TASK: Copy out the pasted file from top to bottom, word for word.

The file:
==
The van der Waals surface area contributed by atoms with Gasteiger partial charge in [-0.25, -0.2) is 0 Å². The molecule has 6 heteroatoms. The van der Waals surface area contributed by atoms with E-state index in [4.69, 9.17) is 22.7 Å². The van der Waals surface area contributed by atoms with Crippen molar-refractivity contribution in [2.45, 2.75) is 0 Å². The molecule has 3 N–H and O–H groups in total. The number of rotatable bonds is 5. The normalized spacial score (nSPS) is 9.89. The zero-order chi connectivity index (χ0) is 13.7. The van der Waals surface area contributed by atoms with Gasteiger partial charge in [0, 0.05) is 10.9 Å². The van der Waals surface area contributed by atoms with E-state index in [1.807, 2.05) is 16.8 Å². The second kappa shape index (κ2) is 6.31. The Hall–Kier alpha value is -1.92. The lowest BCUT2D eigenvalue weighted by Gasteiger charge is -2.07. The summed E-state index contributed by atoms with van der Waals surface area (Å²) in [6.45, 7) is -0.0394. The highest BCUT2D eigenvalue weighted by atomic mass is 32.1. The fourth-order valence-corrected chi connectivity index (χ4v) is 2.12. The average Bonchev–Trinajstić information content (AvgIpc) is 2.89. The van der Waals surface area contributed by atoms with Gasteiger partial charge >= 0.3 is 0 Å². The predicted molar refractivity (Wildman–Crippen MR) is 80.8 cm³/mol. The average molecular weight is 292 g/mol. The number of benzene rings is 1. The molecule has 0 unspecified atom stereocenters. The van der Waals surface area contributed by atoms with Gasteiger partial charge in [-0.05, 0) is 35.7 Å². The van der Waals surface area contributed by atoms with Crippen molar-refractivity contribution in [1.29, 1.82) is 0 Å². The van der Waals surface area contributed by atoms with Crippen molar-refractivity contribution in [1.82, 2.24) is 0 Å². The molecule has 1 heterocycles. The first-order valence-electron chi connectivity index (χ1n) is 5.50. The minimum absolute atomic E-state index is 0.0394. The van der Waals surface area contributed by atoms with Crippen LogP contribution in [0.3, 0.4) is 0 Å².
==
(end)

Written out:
The van der Waals surface area contributed by atoms with Gasteiger partial charge in [-0.25, -0.2) is 0 Å². The molecule has 6 heteroatoms. The van der Waals surface area contributed by atoms with E-state index in [4.69, 9.17) is 22.7 Å². The van der Waals surface area contributed by atoms with Crippen molar-refractivity contribution in [2.45, 2.75) is 0 Å². The molecule has 3 N–H and O–H groups in total. The number of rotatable bonds is 5. The normalized spacial score (nSPS) is 9.89. The zero-order chi connectivity index (χ0) is 13.7. The van der Waals surface area contributed by atoms with Gasteiger partial charge in [0, 0.05) is 10.9 Å². The van der Waals surface area contributed by atoms with E-state index in [1.807, 2.05) is 16.8 Å². The second kappa shape index (κ2) is 6.31. The Hall–Kier alpha value is -1.92. The lowest BCUT2D eigenvalue weighted by Gasteiger charge is -2.07. The summed E-state index contributed by atoms with van der Waals surface area (Å²) in [6.45, 7) is -0.0394. The highest BCUT2D eigenvalue weighted by atomic mass is 32.1. The fourth-order valence-corrected chi connectivity index (χ4v) is 2.12. The average Bonchev–Trinajstić information content (AvgIpc) is 2.89. The van der Waals surface area contributed by atoms with Gasteiger partial charge >= 0.3 is 0 Å². The predicted molar refractivity (Wildman–Crippen MR) is 80.8 cm³/mol. The average molecular weight is 292 g/mol. The number of benzene rings is 1. The molecule has 0 unspecified atom stereocenters. The van der Waals surface area contributed by atoms with Gasteiger partial charge in [-0.05, 0) is 35.7 Å². The van der Waals surface area contributed by atoms with Crippen molar-refractivity contribution in [1.29, 1.82) is 0 Å². The van der Waals surface area contributed by atoms with Crippen molar-refractivity contribution in [1.82, 2.24) is 0 Å². The molecule has 1 heterocycles. The first-order valence-electron chi connectivity index (χ1n) is 5.50. The minimum absolute atomic E-state index is 0.0394. The van der Waals surface area contributed by atoms with Crippen LogP contribution in [0.3, 0.4) is 0 Å².